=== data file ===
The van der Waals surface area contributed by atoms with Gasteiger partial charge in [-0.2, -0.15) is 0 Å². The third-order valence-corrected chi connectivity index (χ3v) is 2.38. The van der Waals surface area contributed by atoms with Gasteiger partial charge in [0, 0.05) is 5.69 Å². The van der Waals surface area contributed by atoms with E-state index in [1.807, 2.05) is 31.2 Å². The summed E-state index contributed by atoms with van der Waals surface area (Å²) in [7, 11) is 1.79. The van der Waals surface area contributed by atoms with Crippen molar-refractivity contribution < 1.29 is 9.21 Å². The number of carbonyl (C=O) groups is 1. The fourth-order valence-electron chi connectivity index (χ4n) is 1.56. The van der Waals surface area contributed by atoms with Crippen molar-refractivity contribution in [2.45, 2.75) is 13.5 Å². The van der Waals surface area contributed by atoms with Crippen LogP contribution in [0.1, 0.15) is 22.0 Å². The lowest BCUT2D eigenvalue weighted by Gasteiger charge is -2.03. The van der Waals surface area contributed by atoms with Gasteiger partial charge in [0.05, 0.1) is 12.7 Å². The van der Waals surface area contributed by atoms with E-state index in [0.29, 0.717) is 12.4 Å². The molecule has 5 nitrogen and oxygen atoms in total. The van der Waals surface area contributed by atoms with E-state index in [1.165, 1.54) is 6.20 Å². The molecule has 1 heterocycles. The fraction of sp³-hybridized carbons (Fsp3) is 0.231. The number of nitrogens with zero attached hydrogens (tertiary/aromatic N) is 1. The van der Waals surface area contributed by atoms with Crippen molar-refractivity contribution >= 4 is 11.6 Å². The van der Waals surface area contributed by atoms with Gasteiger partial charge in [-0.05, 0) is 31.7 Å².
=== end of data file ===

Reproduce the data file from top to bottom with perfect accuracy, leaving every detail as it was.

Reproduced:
The van der Waals surface area contributed by atoms with Gasteiger partial charge in [-0.2, -0.15) is 0 Å². The third-order valence-corrected chi connectivity index (χ3v) is 2.38. The van der Waals surface area contributed by atoms with Gasteiger partial charge in [0, 0.05) is 5.69 Å². The van der Waals surface area contributed by atoms with E-state index in [1.807, 2.05) is 31.2 Å². The summed E-state index contributed by atoms with van der Waals surface area (Å²) in [7, 11) is 1.79. The van der Waals surface area contributed by atoms with Crippen molar-refractivity contribution < 1.29 is 9.21 Å². The number of carbonyl (C=O) groups is 1. The fourth-order valence-electron chi connectivity index (χ4n) is 1.56. The van der Waals surface area contributed by atoms with Crippen molar-refractivity contribution in [2.45, 2.75) is 13.5 Å². The van der Waals surface area contributed by atoms with Crippen LogP contribution in [0.1, 0.15) is 22.0 Å². The lowest BCUT2D eigenvalue weighted by Gasteiger charge is -2.03. The van der Waals surface area contributed by atoms with Gasteiger partial charge in [0.05, 0.1) is 12.7 Å². The van der Waals surface area contributed by atoms with E-state index in [0.29, 0.717) is 12.4 Å². The molecule has 5 nitrogen and oxygen atoms in total. The van der Waals surface area contributed by atoms with E-state index in [1.165, 1.54) is 6.20 Å². The molecule has 1 heterocycles. The fraction of sp³-hybridized carbons (Fsp3) is 0.231. The number of nitrogens with zero attached hydrogens (tertiary/aromatic N) is 1. The van der Waals surface area contributed by atoms with Crippen molar-refractivity contribution >= 4 is 11.6 Å². The van der Waals surface area contributed by atoms with Gasteiger partial charge in [-0.05, 0) is 31.7 Å².